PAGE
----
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New internationalism needed for new world order


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Contributor(s): Professor David Held

Released on 1 April 2009.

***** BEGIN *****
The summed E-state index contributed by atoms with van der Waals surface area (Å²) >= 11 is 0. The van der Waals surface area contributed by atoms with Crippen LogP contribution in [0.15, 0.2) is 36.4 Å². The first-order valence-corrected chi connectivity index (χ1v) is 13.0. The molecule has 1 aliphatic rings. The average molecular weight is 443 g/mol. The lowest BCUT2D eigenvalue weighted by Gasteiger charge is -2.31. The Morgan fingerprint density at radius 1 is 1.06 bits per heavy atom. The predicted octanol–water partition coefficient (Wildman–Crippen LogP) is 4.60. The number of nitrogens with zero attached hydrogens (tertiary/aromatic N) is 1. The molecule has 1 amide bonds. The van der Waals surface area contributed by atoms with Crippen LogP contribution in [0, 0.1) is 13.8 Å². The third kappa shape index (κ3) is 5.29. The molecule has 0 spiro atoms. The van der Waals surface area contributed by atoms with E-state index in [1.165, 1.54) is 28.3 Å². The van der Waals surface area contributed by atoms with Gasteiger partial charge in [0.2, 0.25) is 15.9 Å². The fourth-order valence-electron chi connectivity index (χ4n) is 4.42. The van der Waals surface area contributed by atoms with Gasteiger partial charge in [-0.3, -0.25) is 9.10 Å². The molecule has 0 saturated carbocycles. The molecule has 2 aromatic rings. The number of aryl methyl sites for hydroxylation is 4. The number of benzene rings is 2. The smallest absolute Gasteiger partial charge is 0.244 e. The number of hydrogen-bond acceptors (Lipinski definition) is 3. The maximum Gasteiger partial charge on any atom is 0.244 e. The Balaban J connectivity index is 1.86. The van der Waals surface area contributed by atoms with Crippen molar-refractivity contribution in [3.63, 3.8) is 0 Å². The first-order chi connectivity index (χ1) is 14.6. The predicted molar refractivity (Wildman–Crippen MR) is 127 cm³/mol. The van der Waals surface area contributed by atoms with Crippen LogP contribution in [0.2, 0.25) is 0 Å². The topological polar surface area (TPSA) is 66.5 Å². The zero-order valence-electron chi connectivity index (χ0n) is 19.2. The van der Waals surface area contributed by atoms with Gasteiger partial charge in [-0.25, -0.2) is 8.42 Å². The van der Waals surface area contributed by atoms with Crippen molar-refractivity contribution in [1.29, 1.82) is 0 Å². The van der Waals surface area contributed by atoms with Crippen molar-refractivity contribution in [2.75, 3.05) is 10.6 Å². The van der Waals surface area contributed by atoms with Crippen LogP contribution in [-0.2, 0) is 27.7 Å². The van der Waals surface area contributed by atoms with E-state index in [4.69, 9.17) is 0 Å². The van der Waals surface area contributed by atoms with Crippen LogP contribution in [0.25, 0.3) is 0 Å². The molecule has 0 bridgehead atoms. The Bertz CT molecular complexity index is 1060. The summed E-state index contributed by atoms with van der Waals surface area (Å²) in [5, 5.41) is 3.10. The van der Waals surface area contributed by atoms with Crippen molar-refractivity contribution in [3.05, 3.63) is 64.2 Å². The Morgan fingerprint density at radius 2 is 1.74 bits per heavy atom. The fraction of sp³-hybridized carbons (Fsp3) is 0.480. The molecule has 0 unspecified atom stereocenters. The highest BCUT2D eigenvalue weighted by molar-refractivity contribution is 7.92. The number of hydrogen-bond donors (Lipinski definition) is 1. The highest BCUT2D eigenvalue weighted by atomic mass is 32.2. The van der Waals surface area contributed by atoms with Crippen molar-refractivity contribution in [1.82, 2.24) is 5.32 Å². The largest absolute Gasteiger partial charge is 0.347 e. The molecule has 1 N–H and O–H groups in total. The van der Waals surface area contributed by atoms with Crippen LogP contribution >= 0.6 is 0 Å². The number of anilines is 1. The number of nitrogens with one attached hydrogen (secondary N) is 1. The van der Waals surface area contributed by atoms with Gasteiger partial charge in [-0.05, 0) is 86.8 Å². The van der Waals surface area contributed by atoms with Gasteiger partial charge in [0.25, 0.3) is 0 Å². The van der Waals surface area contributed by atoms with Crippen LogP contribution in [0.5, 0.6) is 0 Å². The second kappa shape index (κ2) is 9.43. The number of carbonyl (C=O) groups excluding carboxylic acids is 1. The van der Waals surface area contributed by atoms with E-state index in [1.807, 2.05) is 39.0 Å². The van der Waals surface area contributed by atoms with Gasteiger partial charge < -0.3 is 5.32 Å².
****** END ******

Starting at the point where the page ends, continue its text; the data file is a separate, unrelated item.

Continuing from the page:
Global institutions such as the United Nations risk fragmenting unless they become more democratic and share greater power with developing nations, warns a LSE political scientist Professor David Held. Professor David Held points out that the world today is very different to the post-war era that gave birth to the United Nations in 1945. 'The world has changed dramatically. Power has diffused across the world' he says. 'We have seen the rise of Asia and China and the rapidly developing BRIC countries (Brazil, Russia, India and China) and these are only partially, if at all, represented in many of our global institutions.' In this video, Professor Held claims that, given this transformed world, institutions such as the UN and bodies such as the IMF are flawed in two crucial ways: 'Firstly, many have a system of representation that is anachronistic and too skewed to the old western powers that have had their own way for a long time. Their other flaw is that they depend for their finance on the good will of the powerful countries.

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